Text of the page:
It’s amazing how much office culture and workplace ethics have changed since the 1950’s. In The Apartment, Jack Lemmon‘s character can move up on the corporate ladder, because he lets the higher ups use his apartment for trysts. Hence the title. The sad thing is that he is actually good at his real work, would be worthy of advancement based on merits, but nobody notices it. Most of the love affairs shown are between coworkers. No, scratch that, they are between male bosses and younger female subordinates. Today the unbalanced power relations (and their effects on the relationships) has been revealed, so again, this would unimaginable in an ethically ran company.
The apartment shows the Christmas season of 1959, an era when the corporation was a different kind of fixture in the economy. The “organization man” was still considered a somewhat positive concept. The rows of identical desks at the office are a scary view for me having seen them taken to the extreme in Brazil and 1984. As I learned from a review the image was first used in a 1928 silent movie The Crowd. From a work-ergonomic point of view it suggests decreasing work activity for me, but here the workers seemed to busy bees in the rows. But our anti-hero, manages to get his won office, due to his willingness of sharing his place for extra-marital affairs. Which, by the way were following the (expected) norms back then according to this picture.
But beyond the social criticism the movie (and the era it shows) deserves, it is a healthy combination comedy, a drama and realism. Lemmon is fighting with a cold coming, his neighbors–who are disturbed with the frequent noises from his place–, his loneliness, but most importantly with the conflict between career and morals. Don’t get me wrong he has nothing against the affairs on a moral ground, up to the point when it involves his potential girl, the lovely elevator girl, played by Shirley MacLaine.
I know that I have seen her in movies in the past (e.g. In Her Shoes, Bewitched, Steel Magnolias, Terms of Endearment, Being There), but never as a young actress. My oldest memory of her is that both of my late grandmothers were keen reading her autobiography when it came out in the 1980’s in Hungarian. I was a teenager at a time, and thought that if they are into something or somebody that means I should not be, as it would not be “cool”. So., I promptly put MacLaine out of my mind. But now, having seen her as a twentysomething, prompted me to reevaluate and my existing prejudice.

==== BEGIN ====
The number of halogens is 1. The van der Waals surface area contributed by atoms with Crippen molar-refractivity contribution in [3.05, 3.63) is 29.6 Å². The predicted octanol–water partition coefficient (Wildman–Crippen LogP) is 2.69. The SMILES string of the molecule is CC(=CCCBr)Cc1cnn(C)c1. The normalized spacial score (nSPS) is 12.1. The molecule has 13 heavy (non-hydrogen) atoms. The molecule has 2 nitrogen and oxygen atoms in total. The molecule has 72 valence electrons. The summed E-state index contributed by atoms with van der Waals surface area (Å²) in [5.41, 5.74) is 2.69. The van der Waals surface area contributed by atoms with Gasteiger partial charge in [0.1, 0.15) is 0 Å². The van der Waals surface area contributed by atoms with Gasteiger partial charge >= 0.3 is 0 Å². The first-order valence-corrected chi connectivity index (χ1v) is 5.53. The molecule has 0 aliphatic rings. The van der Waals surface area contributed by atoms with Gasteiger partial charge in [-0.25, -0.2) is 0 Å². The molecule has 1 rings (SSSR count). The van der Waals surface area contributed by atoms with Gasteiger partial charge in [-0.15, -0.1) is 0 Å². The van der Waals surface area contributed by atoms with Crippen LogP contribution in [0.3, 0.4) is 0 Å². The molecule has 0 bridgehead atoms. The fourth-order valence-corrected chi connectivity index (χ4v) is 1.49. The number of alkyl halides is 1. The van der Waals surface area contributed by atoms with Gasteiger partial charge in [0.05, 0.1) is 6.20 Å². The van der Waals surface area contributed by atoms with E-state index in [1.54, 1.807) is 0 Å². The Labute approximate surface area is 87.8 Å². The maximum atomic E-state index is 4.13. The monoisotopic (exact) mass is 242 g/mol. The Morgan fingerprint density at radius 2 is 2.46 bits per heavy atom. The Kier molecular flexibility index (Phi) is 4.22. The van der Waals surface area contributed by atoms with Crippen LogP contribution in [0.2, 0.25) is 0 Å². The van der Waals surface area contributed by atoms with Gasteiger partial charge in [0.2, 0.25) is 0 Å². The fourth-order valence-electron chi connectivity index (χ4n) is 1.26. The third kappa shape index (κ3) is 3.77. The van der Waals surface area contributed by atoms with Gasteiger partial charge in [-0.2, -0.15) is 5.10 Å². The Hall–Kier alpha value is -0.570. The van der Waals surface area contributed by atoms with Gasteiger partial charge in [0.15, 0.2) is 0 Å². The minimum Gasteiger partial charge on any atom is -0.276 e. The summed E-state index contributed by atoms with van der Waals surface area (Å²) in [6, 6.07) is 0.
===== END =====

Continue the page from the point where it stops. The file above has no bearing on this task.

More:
There is one image from the movie that keeps popping in my mind. When MacLaine talks on the phone with her lover in Lemmon’s apartment and her feelings get a blow there is little statue behind her head. It is a female figurine in a rocking chair with her eyes blindfolded. It is an interesting symbol of love is blindness notion. Interesting because Maclaine is not just lovestruck, but also realist. She is fully aware in her more sober moments that the guy only used her as a summer fling, while his wife and family was away on vacation. She had burnt herself in the past. But then she gives him another chance and another one again. The blindfolded lady gets rocked back and forth into this unhealthy liaison.
I want to close this review with a short quote from the movie that touches on a lot of the themes I mentioned above. Lemmon (Baxter) and MacLaine (Kubelik) are heading towards the office Christmas party:
C.C. Baxter: Shall we join the natives?
Fran Kubelik: Why not? They seem friendly enough.
C.C. Baxter: Don’t you believe it. After a while there will be human sacrfices. White collar workes tossed into their computing machines and punched with one of those square holes.
Fran Kubelik: How many drinks did you have?
C.C. Baxter: Only three [showing 4 fingers]